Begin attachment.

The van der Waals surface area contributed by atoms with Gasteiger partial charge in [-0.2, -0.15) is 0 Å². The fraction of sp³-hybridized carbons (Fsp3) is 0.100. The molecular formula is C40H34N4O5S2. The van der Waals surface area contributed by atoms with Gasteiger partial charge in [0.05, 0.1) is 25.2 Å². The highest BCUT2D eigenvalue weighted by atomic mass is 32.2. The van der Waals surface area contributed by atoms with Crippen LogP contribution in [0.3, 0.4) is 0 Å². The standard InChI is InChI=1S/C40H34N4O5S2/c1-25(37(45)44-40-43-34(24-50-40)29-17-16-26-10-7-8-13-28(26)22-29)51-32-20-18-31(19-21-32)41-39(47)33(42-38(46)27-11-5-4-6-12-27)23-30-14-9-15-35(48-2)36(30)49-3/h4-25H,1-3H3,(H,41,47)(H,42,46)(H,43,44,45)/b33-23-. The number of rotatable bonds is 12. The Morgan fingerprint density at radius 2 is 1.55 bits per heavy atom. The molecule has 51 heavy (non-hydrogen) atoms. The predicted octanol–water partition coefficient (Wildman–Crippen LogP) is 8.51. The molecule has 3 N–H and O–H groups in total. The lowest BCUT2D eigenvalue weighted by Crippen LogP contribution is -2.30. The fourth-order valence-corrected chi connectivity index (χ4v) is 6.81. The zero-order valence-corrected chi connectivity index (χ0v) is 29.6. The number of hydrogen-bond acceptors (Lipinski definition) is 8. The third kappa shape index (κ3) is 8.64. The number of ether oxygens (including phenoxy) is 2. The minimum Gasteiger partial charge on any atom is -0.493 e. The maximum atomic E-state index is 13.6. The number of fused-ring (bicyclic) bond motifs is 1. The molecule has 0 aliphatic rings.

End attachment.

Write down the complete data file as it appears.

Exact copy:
The van der Waals surface area contributed by atoms with Gasteiger partial charge in [-0.2, -0.15) is 0 Å². The fraction of sp³-hybridized carbons (Fsp3) is 0.100. The molecular formula is C40H34N4O5S2. The van der Waals surface area contributed by atoms with Gasteiger partial charge in [0.05, 0.1) is 25.2 Å². The highest BCUT2D eigenvalue weighted by atomic mass is 32.2. The van der Waals surface area contributed by atoms with Crippen LogP contribution in [0.3, 0.4) is 0 Å². The standard InChI is InChI=1S/C40H34N4O5S2/c1-25(37(45)44-40-43-34(24-50-40)29-17-16-26-10-7-8-13-28(26)22-29)51-32-20-18-31(19-21-32)41-39(47)33(42-38(46)27-11-5-4-6-12-27)23-30-14-9-15-35(48-2)36(30)49-3/h4-25H,1-3H3,(H,41,47)(H,42,46)(H,43,44,45)/b33-23-. The number of rotatable bonds is 12. The Morgan fingerprint density at radius 2 is 1.55 bits per heavy atom. The molecule has 51 heavy (non-hydrogen) atoms. The predicted octanol–water partition coefficient (Wildman–Crippen LogP) is 8.51. The molecule has 3 N–H and O–H groups in total. The lowest BCUT2D eigenvalue weighted by Crippen LogP contribution is -2.30. The fourth-order valence-corrected chi connectivity index (χ4v) is 6.81. The zero-order valence-corrected chi connectivity index (χ0v) is 29.6. The number of hydrogen-bond acceptors (Lipinski definition) is 8. The third kappa shape index (κ3) is 8.64. The number of ether oxygens (including phenoxy) is 2. The minimum Gasteiger partial charge on any atom is -0.493 e. The maximum atomic E-state index is 13.6. The number of fused-ring (bicyclic) bond motifs is 1. The molecule has 0 aliphatic rings.